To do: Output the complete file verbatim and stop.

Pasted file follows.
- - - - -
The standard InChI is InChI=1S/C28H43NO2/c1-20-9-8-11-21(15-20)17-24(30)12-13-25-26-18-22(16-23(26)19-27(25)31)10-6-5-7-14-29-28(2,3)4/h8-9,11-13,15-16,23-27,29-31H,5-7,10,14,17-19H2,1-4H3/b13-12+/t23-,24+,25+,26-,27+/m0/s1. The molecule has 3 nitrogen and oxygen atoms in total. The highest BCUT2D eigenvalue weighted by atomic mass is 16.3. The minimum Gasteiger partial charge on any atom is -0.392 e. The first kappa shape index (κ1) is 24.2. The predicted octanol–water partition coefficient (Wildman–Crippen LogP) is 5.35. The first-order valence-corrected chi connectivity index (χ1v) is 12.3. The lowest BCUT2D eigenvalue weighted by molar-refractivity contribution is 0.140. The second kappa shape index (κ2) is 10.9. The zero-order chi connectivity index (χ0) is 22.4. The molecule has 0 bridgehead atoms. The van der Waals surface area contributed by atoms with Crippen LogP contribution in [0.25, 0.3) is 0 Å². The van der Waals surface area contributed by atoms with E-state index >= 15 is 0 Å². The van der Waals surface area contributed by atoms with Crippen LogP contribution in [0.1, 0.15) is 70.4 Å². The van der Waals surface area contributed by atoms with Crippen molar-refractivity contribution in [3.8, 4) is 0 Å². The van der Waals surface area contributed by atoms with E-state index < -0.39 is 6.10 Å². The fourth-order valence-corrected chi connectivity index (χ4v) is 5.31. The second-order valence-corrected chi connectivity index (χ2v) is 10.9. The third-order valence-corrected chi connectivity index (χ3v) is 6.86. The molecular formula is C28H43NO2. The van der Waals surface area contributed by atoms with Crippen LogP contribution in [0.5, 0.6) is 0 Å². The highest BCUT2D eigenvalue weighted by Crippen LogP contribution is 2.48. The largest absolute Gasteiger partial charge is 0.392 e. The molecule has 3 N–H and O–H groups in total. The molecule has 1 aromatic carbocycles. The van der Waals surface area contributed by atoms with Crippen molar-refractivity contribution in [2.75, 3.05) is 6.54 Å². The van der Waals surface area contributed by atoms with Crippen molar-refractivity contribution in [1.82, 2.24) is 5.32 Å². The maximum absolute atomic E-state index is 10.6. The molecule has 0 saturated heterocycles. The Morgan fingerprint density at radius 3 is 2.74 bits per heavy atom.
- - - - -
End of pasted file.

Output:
The standard InChI is InChI=1S/C28H43NO2/c1-20-9-8-11-21(15-20)17-24(30)12-13-25-26-18-22(16-23(26)19-27(25)31)10-6-5-7-14-29-28(2,3)4/h8-9,11-13,15-16,23-27,29-31H,5-7,10,14,17-19H2,1-4H3/b13-12+/t23-,24+,25+,26-,27+/m0/s1. The molecule has 3 nitrogen and oxygen atoms in total. The highest BCUT2D eigenvalue weighted by atomic mass is 16.3. The minimum Gasteiger partial charge on any atom is -0.392 e. The first kappa shape index (κ1) is 24.2. The predicted octanol–water partition coefficient (Wildman–Crippen LogP) is 5.35. The first-order valence-corrected chi connectivity index (χ1v) is 12.3. The lowest BCUT2D eigenvalue weighted by molar-refractivity contribution is 0.140. The second kappa shape index (κ2) is 10.9. The zero-order chi connectivity index (χ0) is 22.4. The molecule has 0 bridgehead atoms. The van der Waals surface area contributed by atoms with Crippen LogP contribution in [0.25, 0.3) is 0 Å². The van der Waals surface area contributed by atoms with E-state index >= 15 is 0 Å². The van der Waals surface area contributed by atoms with Crippen LogP contribution in [0.1, 0.15) is 70.4 Å². The van der Waals surface area contributed by atoms with Crippen molar-refractivity contribution in [3.8, 4) is 0 Å². The van der Waals surface area contributed by atoms with E-state index < -0.39 is 6.10 Å². The fourth-order valence-corrected chi connectivity index (χ4v) is 5.31. The second-order valence-corrected chi connectivity index (χ2v) is 10.9. The third-order valence-corrected chi connectivity index (χ3v) is 6.86. The molecular formula is C28H43NO2. The van der Waals surface area contributed by atoms with Crippen LogP contribution in [0.5, 0.6) is 0 Å². The highest BCUT2D eigenvalue weighted by Crippen LogP contribution is 2.48. The largest absolute Gasteiger partial charge is 0.392 e. The molecule has 3 N–H and O–H groups in total. The molecule has 1 aromatic carbocycles. The van der Waals surface area contributed by atoms with Crippen molar-refractivity contribution in [2.75, 3.05) is 6.54 Å². The van der Waals surface area contributed by atoms with Crippen molar-refractivity contribution in [1.82, 2.24) is 5.32 Å². The maximum absolute atomic E-state index is 10.6. The molecule has 0 saturated heterocycles. The Morgan fingerprint density at radius 3 is 2.74 bits per heavy atom.